Core Outcome Measures in Effectiveness Trials

Establishing a core endpoints set for studies examining treatments for opioid use disorder

General Information

Summary:
Arising from overprescription and illicit opioids such as fentanyl, opioids have resulted in a healthcare crisis. The impact of this epidemic is substantial, and opioid use disorder (OUD) has noteworthy implications on mortality, morbidity, healthcare use and societal costs. People
living with OUD urgently need the best treatments to be made available to them. Unfortunately there currently exists considerable variability in endpoints used to look at treatment benefits amongst research studies in this area, complicating the ability to consider comparisons of findings between studies.

In this work our objectives are to:
(1) conduct a systematic review with planned meta-analyses to assess the relative benefits of different psychosocial therapies in people with opioid use disorder receiving opioid agonist therapy; and
(2) using information gathered from the review along with structured Delphi surveys, establish a core outcomes set of patient oriented outcomes to be used in future studies comparing interventions for treatment of individuals with opioid use disorder.

Contributors:
-Principal Investigators Brian Hutton (Ottawa Hospital Research Institute) and Kim Corace (The Royal Ottawa Mental Health Center and University of Ottawa)
-Co-Investigators Beth Sproule (Centre for Addiction and Mental Health), Patricia Poulin (The Ottawa Hospital), Danielle Rice (McGill University and Ottawa Hospital Research Institute), David Moher (Ottawa Hospital Research Institute), Dianna Wolfe (Ottawa Hospital Research Institute), Kednapa Thavorn (Ottawa Hospital Research Institute)
-Knowledge Users: Amy Porath and Sheena Taha (Canadian Center on Substance Use and Addiction); Gary Garber (Public Health Ontario); Melanie Willows (the Royal Ottawa Mental Health Center and president elect of the Canadian Society of Addiction Medicine); Community Addictions Peer Support Association (www.capsa.ca); Moms United and Mandated to Saving the Lives of Drug Users (www.mumsdu.com)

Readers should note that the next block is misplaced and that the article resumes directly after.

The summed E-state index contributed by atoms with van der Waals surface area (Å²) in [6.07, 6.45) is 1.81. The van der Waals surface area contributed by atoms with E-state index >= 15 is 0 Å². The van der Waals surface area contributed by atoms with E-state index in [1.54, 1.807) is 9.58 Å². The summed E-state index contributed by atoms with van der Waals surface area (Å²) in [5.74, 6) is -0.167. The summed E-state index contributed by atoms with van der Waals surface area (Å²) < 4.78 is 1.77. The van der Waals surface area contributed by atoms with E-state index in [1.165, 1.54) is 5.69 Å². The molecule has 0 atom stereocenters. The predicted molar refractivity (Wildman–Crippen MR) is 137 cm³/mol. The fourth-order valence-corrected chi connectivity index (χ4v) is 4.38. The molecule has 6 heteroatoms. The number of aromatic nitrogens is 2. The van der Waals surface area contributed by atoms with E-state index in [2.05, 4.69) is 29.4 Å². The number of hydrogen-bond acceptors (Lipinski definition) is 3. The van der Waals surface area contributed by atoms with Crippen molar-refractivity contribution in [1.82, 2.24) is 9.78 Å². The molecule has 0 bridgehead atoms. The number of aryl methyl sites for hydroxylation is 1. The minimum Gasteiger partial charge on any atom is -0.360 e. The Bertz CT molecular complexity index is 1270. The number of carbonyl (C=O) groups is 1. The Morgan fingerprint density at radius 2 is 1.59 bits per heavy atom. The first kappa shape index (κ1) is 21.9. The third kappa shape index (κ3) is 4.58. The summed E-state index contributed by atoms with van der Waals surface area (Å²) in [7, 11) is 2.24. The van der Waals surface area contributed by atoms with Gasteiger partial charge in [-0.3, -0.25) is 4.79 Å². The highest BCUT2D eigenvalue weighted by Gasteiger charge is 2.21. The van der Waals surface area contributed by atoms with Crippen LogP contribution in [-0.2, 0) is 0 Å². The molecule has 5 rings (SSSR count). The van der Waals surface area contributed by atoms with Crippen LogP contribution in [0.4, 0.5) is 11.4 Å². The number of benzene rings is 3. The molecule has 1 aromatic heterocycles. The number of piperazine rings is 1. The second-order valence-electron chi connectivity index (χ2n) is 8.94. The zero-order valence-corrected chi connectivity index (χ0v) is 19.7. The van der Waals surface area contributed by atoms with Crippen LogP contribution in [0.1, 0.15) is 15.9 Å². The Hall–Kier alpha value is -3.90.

Further Study Information

Current Stage:
Ongoing
Date:
March 2018 - March 2019
Funding source(s):
Funded by the Canadian Institutes of Health Research (funding received in March 2018).

Health Area

Disease Category
Tobacco, drugs, & alcohol dependence

Disease Name
Opioid use disorder

Target Population

Age Range
12 - 75

Sex
Either


Nature / type of Intervention
Any

Method(s)

Delphi process
Literature review
Survey
Systematic review

Our planned work consists of two objectives: (1) performance of a systematic review to evaluate the benefits of different psychosocial interventions (in conjunction with opioid agonist therapy) for treatment of individuals with opioid use disorder; and (2) development of a core outcome set for future studies related to interventions for treatment of opioid use disorder.

Details of the systematic review and planned meta-analyses/network meta-analyses will be described in depth in our planned open access protocol. The core outcomes set will be derived by use of well established methods for the development of such information, including a thorough review of the literature to identify candidate clinical and patient related outcome measures as well as use of consensus Delphi methods to determine agreed upon core outcomes for opioid use disorder. To pursue the second objective, we will establish candidate measures reflecting the outcomes, and subsequently we will evaluate their face validity, feasibility and measurement properties. Our planned deliverables from this work include: (a) a published protocol describing methods for our systematic review and approach to core outcome set development; (b) one (and possibly multiple) publications describing findings from our systematic review; and (c) a core outcomes set for opioid use disorder for dissemination to inform the design of future research studies.


Stakeholders Involved

Clinical experts
Consumers (caregivers)
Consumers (patients)
Epidemiologists
Families
Methodologists
Patient/ support group representatives
Policy makers
Researchers
Service providers
Statisticians

Study Type

COS for clinical trials or clinical research
COS for practice

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